Now the Pawn Shop Preachers… He told you, that I told him, that I didn’t like his, his, his accent on that record. And then he just finished saying that it was the Oh, that’s where he comes from. Well, no, here’s what I told him. I said, first of all, nobody sings like that. I said, that is not an he’s been in Europe too long. That is not an authentic Southern accent. by any stretch of the imagination. It’s a cornball accent or in the voiceover industry. They call it a “Foghorn Leghorn”. The reason I said that to him, is because I thought the songs that he wrote were really good. Yeah, they are. There’s a couple of things. songs in there that I said there’s one I mentioned, I forgot the name of it now, but there was one that I mentioned to him that I wrote it back and I said, this is incredibly incisive, brilliantly intellectual song. just unbelievable, unlike anything I’ve ever heard him right because mostly he writes like, like pop, which is fine. But this is a really deep number and II can’t remember the one it was I he, I could go back and try to find out. But my point to him was the songs too good to treat it like a joke. When when you’re doing a fake Southern accent, you’re telegraphing your punch line, you’re telling everybody Hey, everybody, look, I’m telling the joke. When you can’t, you can’t do that. Because then you undercut the seriousness of what you’re writing. And it’s not funny anymore, right? You don’t telegraph a joke, or you don’t telegraph a punch line, and that song has a punch line in it. So that was my criticism of it. College because we spent all that money on recording it. So I basically go back and do it again.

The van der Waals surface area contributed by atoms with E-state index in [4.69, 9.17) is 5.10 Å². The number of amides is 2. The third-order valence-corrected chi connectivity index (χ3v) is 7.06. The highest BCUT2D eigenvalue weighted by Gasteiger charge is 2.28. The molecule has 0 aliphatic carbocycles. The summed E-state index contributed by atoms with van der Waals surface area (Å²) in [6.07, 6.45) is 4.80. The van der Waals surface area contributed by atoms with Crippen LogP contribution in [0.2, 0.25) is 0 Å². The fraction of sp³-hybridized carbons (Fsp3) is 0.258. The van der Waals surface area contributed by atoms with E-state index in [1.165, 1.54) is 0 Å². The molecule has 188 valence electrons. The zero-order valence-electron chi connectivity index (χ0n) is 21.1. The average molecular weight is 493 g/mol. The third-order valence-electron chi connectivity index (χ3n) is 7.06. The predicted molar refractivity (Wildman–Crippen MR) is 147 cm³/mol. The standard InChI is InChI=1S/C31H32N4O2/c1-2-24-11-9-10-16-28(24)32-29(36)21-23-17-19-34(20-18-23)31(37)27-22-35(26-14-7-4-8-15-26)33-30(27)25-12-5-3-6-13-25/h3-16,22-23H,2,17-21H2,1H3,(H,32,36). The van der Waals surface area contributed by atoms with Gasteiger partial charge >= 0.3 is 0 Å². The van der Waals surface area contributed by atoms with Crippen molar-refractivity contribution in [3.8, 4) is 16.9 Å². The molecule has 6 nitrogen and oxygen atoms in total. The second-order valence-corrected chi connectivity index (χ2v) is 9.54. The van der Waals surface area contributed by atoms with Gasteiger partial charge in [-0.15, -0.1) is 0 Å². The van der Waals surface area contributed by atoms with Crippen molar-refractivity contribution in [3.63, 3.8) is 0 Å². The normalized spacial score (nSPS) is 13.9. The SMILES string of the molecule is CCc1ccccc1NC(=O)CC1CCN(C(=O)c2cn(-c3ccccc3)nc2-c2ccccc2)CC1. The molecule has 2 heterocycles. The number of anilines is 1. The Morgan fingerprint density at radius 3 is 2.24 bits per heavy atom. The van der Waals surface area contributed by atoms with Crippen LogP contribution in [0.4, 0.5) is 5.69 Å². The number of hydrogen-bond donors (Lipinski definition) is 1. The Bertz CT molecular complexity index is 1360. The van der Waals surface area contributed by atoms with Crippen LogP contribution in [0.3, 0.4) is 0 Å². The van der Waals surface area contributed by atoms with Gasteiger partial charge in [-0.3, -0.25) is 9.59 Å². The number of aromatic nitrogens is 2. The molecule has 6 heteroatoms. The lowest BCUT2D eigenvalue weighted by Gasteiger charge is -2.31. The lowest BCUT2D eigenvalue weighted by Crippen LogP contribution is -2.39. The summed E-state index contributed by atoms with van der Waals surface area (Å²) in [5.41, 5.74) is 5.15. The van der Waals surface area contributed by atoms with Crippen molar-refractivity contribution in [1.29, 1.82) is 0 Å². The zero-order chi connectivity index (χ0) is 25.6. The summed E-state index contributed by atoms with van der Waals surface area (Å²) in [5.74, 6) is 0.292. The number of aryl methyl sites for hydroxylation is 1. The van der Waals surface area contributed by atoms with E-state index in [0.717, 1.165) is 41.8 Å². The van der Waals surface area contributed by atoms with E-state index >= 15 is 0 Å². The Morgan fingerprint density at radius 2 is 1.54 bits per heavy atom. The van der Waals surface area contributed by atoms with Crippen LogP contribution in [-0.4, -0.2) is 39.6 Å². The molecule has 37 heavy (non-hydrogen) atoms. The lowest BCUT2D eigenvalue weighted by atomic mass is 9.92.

Hal In Philly 35:06
Yeah, right. So, so they went,

Unknown Speaker 35:11
but I took it as a compliment, because the thing is music,

Hal In Philly 35:15
right? No, I understand. I understand what you told him. That’s

Unknown Speaker 35:18
the way I took it from is that look, I’m saying really good things about your music because I don’t think you should undercut what you’ve written by putting on cornball singing. Yeah.  And accepting an accent that that’s not your own. That’s not your role and exactly, you know, so you can defend it all at once, but I’m still not gonna give up.

Unknown Speaker 35:44
I like Brett.

Unknown Speaker 35:45
Everybody loves Brett.